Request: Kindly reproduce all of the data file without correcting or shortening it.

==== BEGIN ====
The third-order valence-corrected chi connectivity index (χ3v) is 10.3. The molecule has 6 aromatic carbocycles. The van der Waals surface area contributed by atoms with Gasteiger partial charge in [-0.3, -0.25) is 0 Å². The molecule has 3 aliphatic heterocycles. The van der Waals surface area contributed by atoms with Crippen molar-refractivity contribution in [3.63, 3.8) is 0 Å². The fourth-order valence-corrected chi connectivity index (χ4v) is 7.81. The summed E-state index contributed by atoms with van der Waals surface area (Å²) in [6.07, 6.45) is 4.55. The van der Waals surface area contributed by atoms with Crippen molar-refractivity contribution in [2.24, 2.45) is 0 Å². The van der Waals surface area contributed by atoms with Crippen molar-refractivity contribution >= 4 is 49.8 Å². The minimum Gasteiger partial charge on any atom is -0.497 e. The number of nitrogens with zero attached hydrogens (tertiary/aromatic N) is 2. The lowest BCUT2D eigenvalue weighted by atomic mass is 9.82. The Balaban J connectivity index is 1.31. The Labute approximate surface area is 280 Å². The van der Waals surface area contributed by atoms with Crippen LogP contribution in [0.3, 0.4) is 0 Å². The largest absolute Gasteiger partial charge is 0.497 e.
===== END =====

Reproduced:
The third-order valence-corrected chi connectivity index (χ3v) is 10.3. The molecule has 6 aromatic carbocycles. The van der Waals surface area contributed by atoms with Gasteiger partial charge in [-0.3, -0.25) is 0 Å². The molecule has 3 aliphatic heterocycles. The van der Waals surface area contributed by atoms with Crippen molar-refractivity contribution in [3.63, 3.8) is 0 Å². The fourth-order valence-corrected chi connectivity index (χ4v) is 7.81. The summed E-state index contributed by atoms with van der Waals surface area (Å²) in [6.07, 6.45) is 4.55. The van der Waals surface area contributed by atoms with Crippen molar-refractivity contribution in [2.24, 2.45) is 0 Å². The van der Waals surface area contributed by atoms with Crippen molar-refractivity contribution >= 4 is 49.8 Å². The minimum Gasteiger partial charge on any atom is -0.497 e. The number of nitrogens with zero attached hydrogens (tertiary/aromatic N) is 2. The lowest BCUT2D eigenvalue weighted by atomic mass is 9.82. The Balaban J connectivity index is 1.31. The Labute approximate surface area is 280 Å². The van der Waals surface area contributed by atoms with Crippen LogP contribution in [0.3, 0.4) is 0 Å². The largest absolute Gasteiger partial charge is 0.497 e.